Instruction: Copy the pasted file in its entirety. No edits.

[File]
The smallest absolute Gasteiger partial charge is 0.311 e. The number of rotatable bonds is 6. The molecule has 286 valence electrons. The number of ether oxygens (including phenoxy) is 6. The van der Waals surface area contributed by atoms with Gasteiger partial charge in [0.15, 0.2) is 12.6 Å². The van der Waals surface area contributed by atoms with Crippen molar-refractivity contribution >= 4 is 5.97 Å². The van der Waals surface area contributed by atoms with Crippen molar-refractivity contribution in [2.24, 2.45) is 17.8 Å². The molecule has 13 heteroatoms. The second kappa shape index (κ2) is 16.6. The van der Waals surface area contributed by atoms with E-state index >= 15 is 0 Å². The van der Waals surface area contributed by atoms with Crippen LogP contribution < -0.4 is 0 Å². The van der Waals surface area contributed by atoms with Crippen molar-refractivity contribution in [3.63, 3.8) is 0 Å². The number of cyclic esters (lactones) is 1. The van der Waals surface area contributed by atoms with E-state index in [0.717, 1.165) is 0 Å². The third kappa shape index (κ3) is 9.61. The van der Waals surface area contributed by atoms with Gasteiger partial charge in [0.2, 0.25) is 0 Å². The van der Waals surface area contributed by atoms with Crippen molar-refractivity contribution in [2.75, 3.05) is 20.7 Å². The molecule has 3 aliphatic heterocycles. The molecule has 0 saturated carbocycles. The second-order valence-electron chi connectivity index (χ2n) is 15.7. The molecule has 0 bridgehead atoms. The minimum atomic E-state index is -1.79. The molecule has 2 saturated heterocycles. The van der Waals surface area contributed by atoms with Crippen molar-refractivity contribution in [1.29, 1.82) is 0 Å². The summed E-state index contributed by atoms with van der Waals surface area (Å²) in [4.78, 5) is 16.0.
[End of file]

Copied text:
The smallest absolute Gasteiger partial charge is 0.311 e. The number of rotatable bonds is 6. The molecule has 286 valence electrons. The number of ether oxygens (including phenoxy) is 6. The van der Waals surface area contributed by atoms with Gasteiger partial charge in [0.15, 0.2) is 12.6 Å². The van der Waals surface area contributed by atoms with Crippen molar-refractivity contribution >= 4 is 5.97 Å². The van der Waals surface area contributed by atoms with Crippen molar-refractivity contribution in [2.24, 2.45) is 17.8 Å². The molecule has 13 heteroatoms. The second kappa shape index (κ2) is 16.6. The van der Waals surface area contributed by atoms with E-state index >= 15 is 0 Å². The van der Waals surface area contributed by atoms with Crippen LogP contribution < -0.4 is 0 Å². The van der Waals surface area contributed by atoms with Crippen molar-refractivity contribution in [3.63, 3.8) is 0 Å². The number of cyclic esters (lactones) is 1. The van der Waals surface area contributed by atoms with E-state index in [0.717, 1.165) is 0 Å². The third kappa shape index (κ3) is 9.61. The van der Waals surface area contributed by atoms with Gasteiger partial charge in [0.2, 0.25) is 0 Å². The van der Waals surface area contributed by atoms with Crippen molar-refractivity contribution in [2.75, 3.05) is 20.7 Å². The molecule has 3 aliphatic heterocycles. The molecule has 0 saturated carbocycles. The second-order valence-electron chi connectivity index (χ2n) is 15.7. The molecule has 0 bridgehead atoms. The minimum atomic E-state index is -1.79. The molecule has 2 saturated heterocycles. The van der Waals surface area contributed by atoms with Crippen molar-refractivity contribution in [1.29, 1.82) is 0 Å². The summed E-state index contributed by atoms with van der Waals surface area (Å²) in [4.78, 5) is 16.0.